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Dixon v. State

Court of Criminal Appeals of Texas

January 15, 2020

THOMAS DIXON, Appellant
v.
THE STATE OF TEXAS

          ON STATE'S PETITION FOR DISCRETIONARY REVIEW FROM THE SEVENTH COURT OF APPEALS LUBBOCK COUNTY

          OPINION

          Keller, P.J.

         The Court of Appeals reversed Appellant's conviction for two reasons: (1) because cell phone location information was improperly admitted, and (2) because the trial court deprived him of a public trial. Neither of these reasons appears to stand up to close scrutiny. In this murder-for-hire prosecution, Appellant's whereabouts on a date other than the date of the murder were not particularly important to the case, so any error in admitting the evidence was harmless. As for the public trial complaints, two were not preserved and the other has no merit. Consequently, we reverse the judgment of the court of appeals.

         I. Cell-Site Location Information (CSLI)

         A. The Investigation

         Appellant, Thomas Dixon, was a plastic surgeon in Amarillo. Joseph Sonnier was a physician in Lubbock. David Shepherd was a friend of Dixon's. On July 10, 2012, David Shepard killed Joseph Sonnier. The State's theory was that Dixon hired Shepard to kill Sonnier.

         The State introduced evidence that Sonnier was dating Dixon's former girlfriend and that Dixon wanted her back. Shepard's roommate testified that Shepard told him that Dixon paid him to kill Sonnier. The State also introduced fifty-five pages of cell phone records that showed numerous phone calls and text messages between Dixon and Shepard in the months leading up to the murder and on the day of the murder. These records also included cell-site location information.

         Fifty-one of those pages were from Shepard's cell phone provider. The admissibility of Shepard's phone records is not in dispute. From these records, the State showed that Dixon and Shepard exchanged hundreds of text messages in the months leading up to the murder and that at least some of the messages were about the victim. The day before the murder, Shepard texted, "Perfect day to travel to hub city" and Dixon responded, "Need it done ASAP." They exchanged forty-one text messages on the day of the murder. CSLI from Shepard's cell phone showed Shepard in Lubbock during times when he was communicating with Dixon. It also showed that Shepherd was in Lubbock on March 12, 2012.

         CSLI from Dixon's phone showed that he was in Lubbock on March 12, 2012. But the State did not obtain a warrant for the CSLI for Dixon's phone.[1] Dixon had claimed to the police that he was not in Lubbock on March 12, but at trial, he conceded that he must have traveled to Lubbock because the cell phone records showed him there. Also, a gas-station receipt showed that Dixon had bought gasoline in Plainview on March 12.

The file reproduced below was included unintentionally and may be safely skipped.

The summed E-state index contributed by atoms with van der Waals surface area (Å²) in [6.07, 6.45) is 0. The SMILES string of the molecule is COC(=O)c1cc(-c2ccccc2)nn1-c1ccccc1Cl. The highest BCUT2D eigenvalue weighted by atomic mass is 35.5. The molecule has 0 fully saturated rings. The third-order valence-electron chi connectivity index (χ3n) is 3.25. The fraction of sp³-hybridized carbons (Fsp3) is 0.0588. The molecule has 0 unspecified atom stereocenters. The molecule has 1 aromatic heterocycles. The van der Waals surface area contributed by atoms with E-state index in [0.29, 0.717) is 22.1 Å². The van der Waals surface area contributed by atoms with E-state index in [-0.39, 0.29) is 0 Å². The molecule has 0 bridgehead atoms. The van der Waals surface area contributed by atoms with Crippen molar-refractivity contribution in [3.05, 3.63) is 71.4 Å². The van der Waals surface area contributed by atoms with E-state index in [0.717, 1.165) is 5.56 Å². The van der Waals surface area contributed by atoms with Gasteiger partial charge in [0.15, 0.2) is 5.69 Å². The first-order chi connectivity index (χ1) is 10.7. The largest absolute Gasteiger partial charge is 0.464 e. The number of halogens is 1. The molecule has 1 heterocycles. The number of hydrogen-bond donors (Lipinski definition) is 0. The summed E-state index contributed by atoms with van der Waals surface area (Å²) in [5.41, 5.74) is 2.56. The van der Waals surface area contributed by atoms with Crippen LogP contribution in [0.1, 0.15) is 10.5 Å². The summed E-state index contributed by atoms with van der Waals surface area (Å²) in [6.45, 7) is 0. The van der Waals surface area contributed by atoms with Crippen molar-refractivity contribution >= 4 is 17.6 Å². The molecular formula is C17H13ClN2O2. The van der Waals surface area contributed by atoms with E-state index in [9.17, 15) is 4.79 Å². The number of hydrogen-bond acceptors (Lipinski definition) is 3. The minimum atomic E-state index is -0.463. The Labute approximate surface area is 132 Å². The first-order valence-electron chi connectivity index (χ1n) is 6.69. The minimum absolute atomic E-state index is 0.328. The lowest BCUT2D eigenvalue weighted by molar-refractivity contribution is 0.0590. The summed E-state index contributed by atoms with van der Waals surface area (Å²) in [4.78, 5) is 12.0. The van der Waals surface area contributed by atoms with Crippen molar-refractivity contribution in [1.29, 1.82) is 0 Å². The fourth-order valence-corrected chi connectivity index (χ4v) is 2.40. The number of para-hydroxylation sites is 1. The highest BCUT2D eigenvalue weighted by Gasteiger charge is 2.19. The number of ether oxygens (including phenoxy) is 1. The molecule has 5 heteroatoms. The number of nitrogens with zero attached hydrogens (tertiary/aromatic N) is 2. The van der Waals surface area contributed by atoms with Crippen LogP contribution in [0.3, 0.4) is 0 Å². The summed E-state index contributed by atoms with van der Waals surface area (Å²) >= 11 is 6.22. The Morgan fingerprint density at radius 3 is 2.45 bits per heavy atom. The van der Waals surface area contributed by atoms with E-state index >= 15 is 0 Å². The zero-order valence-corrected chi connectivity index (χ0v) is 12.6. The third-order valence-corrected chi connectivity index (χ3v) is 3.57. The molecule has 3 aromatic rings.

Although Dixon had originally told the police that he knew nothing about Sonnier, he admitted at trial that this was untrue. Dixon testified that he had hired Shepard to track and photograph Sonnier (hoping to obtain photos that would cause Dixon's former girlfriend to break up with Sonnier) and that he understood that Shepard would be planting a camera at Sonnier's house for this purpose. Also, Shepard's phone records revealed that Dixon called Shepard within minutes after the police finished speaking to Dixon.

         B. Appeal

         Dixon claimed on appeal that the trial court erred in failing to suppress CSLI from his cell phone records. Relying on the Supreme Court's recent decision in Carpenter v. United States, [2] the court of appeals agreed.[3] The court of appeals further held that it could not conclude that the error was harmless beyond a reasonable doubt.[4]

         In support of its conclusion on harm, the court of appeals observed that the CSLI served two purposes: (1) as circumstantial evidence of Dixon's complicity in the murder (by showing that he and Shepard worked closely together) and (2) to impeach Dixon's testimony.[5] The court of appeals concluded that, "absent the CSLI, there was no evidence appellant ever was in Lubbock with Shepard for any purpose."[6] Although Dixon had purchased gas in Plainview on March 12, the court of appeals concluded that that evidence said nothing about Dixon's contact with Shepard.[7] The court of appeals further concluded that the CSLI evidence was in a form likely to have a strong impact on jurors.[8] And the court of appeals concluded that the CSLI formed a main pillar of support for the State's trial argument that Dixon could not be believed.[9] The court of appeals concluded that Dixon's credibility was important because the jury had to decide what his purpose was in working with Shepard-whether it was to kill the victim or for the alternative purpose offered in Dixon's testimony (to track the victim to dig up damaging information to share with the girlfriend).[10]